That "Same Old Love" doesn't blend into "Revival's" track list the album's overall style is a good thing. It proves how she can bend different genres to her will, how malleable her voice can be, and how she's willing to abandon molds and expectations to follow her many-hued artistic instincts.
It ain't me. Gomez lends a sense of authenticity to Kygo's formulaic folk-pop production. Her imperfect voice is actually a strength here: It strains and crackles, lilts and soars, beautifully contrasting the glossy dance floor bait and making you believe every word of her righteous indignation.
As Sal Cinquemani noted for Slant magazine , Gomez is at her best on "Revival" when she reinterprets well-worn pop music tropes with sincerity and self-awareness — that is, an awareness that no human experience is straightforward or correct, that every emotion is muddled by layers and grooves. That strength is expertly illustrated on "Perfect," a song that Gomez described as so deeply personal that she almost left it off the album entirely.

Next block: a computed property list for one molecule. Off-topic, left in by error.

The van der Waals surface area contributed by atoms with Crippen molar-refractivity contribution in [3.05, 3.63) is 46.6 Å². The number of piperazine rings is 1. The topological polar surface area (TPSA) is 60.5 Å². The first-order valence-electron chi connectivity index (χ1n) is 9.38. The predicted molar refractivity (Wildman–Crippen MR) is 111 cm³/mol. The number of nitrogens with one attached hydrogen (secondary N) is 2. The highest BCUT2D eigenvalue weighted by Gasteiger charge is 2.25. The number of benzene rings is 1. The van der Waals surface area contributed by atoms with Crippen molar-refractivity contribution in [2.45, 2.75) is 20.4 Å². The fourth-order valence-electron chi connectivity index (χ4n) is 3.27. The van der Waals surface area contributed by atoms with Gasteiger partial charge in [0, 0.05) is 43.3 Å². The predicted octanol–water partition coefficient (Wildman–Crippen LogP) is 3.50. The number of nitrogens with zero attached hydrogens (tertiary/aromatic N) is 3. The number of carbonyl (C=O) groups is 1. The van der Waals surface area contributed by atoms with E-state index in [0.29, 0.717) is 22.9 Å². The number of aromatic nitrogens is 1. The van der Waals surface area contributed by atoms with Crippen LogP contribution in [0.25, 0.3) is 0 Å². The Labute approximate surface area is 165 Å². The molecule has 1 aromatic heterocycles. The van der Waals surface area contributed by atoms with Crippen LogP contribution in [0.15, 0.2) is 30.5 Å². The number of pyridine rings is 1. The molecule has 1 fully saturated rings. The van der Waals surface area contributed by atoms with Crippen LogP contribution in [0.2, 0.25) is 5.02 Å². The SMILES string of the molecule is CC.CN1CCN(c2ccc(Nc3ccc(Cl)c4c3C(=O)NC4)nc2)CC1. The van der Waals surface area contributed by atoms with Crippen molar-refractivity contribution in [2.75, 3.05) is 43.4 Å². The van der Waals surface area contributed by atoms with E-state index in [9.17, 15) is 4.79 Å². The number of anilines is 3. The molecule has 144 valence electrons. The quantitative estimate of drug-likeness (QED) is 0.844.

As highlighted in its eclectic karaoke-themed music video , it revels in its own Eurodisco weirdness. Despite the song's ostensibly romantic premise, Gomez sounds almost bored, almost mechanical, and that's what makes it work — it's like a love song, but not quite.
I think this song is supposed to be edgy or tongue-in-cheek or something, but honestly, I can't tell because I can't make it past the first 20 seconds without cringing. Maybe the producers just wanted to throw police sirens and sexual moans into a song and pretend that's somehow empowering. Who can say?
It could also just be a shameless attempt to generate reliable streaming numbers by getting fans to listen to it every year on their birthdays. I mean, I don't know anyone who does that — or listens to this song literally ever — but it's possible. As Gomez tried to prove she could be marketed to older and more mature audiences, she ill-advisedly stuffed her debut solo album with heavy electronic dance music and predictable bass drops — but this song is particularly devoid of creativity and personality.
I had way higher hopes for Selena and her rhyming potential. Adding more synths and extra layers of production does not automatically make an electro-pop song compelling — and in fact, the excessive production here makes it the opposite, giving it a bloated and lazy effect.